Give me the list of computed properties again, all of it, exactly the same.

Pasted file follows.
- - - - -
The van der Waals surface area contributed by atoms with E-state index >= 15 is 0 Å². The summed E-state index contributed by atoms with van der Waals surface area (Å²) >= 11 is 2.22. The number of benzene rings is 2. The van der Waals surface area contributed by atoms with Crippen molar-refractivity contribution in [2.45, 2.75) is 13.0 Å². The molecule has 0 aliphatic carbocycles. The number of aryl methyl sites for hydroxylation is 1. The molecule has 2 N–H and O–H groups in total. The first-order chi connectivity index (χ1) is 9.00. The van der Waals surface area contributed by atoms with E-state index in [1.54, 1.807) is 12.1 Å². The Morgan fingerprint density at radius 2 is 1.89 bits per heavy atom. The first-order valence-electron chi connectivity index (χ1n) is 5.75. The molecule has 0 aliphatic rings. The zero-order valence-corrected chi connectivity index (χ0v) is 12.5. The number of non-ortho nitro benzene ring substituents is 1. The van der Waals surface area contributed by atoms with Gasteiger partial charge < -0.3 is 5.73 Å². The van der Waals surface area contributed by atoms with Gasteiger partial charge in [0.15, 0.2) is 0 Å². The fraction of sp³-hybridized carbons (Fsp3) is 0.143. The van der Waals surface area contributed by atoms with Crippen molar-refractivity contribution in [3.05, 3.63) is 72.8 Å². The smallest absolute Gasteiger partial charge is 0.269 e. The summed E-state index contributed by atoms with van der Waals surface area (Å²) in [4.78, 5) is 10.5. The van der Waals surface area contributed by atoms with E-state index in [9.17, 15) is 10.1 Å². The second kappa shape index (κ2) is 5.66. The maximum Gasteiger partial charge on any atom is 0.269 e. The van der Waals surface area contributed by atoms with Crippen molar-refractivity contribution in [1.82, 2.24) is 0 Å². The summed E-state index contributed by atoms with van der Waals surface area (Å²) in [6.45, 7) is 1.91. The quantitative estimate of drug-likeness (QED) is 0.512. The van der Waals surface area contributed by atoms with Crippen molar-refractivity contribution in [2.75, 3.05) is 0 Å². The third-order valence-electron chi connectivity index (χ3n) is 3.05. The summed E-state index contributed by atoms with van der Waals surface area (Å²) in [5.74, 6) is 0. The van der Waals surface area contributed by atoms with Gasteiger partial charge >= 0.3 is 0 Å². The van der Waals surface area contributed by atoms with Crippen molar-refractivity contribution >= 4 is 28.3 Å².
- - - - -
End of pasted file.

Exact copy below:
The van der Waals surface area contributed by atoms with E-state index >= 15 is 0 Å². The summed E-state index contributed by atoms with van der Waals surface area (Å²) >= 11 is 2.22. The number of benzene rings is 2. The van der Waals surface area contributed by atoms with Crippen molar-refractivity contribution in [2.45, 2.75) is 13.0 Å². The molecule has 0 aliphatic carbocycles. The number of aryl methyl sites for hydroxylation is 1. The molecule has 2 N–H and O–H groups in total. The first-order chi connectivity index (χ1) is 9.00. The van der Waals surface area contributed by atoms with E-state index in [1.54, 1.807) is 12.1 Å². The Morgan fingerprint density at radius 2 is 1.89 bits per heavy atom. The first-order valence-electron chi connectivity index (χ1n) is 5.75. The molecule has 0 aliphatic rings. The zero-order valence-corrected chi connectivity index (χ0v) is 12.5. The number of non-ortho nitro benzene ring substituents is 1. The van der Waals surface area contributed by atoms with Gasteiger partial charge < -0.3 is 5.73 Å². The van der Waals surface area contributed by atoms with Gasteiger partial charge in [0.15, 0.2) is 0 Å². The fraction of sp³-hybridized carbons (Fsp3) is 0.143. The van der Waals surface area contributed by atoms with Crippen molar-refractivity contribution in [3.05, 3.63) is 72.8 Å². The smallest absolute Gasteiger partial charge is 0.269 e. The summed E-state index contributed by atoms with van der Waals surface area (Å²) in [4.78, 5) is 10.5. The van der Waals surface area contributed by atoms with E-state index in [9.17, 15) is 10.1 Å². The second kappa shape index (κ2) is 5.66. The maximum Gasteiger partial charge on any atom is 0.269 e. The van der Waals surface area contributed by atoms with Crippen molar-refractivity contribution in [1.82, 2.24) is 0 Å². The summed E-state index contributed by atoms with van der Waals surface area (Å²) in [6.45, 7) is 1.91. The quantitative estimate of drug-likeness (QED) is 0.512. The van der Waals surface area contributed by atoms with Crippen molar-refractivity contribution in [2.75, 3.05) is 0 Å². The third-order valence-electron chi connectivity index (χ3n) is 3.05. The summed E-state index contributed by atoms with van der Waals surface area (Å²) in [5.74, 6) is 0. The van der Waals surface area contributed by atoms with Gasteiger partial charge >= 0.3 is 0 Å². The van der Waals surface area contributed by atoms with Crippen molar-refractivity contribution >= 4 is 28.3 Å².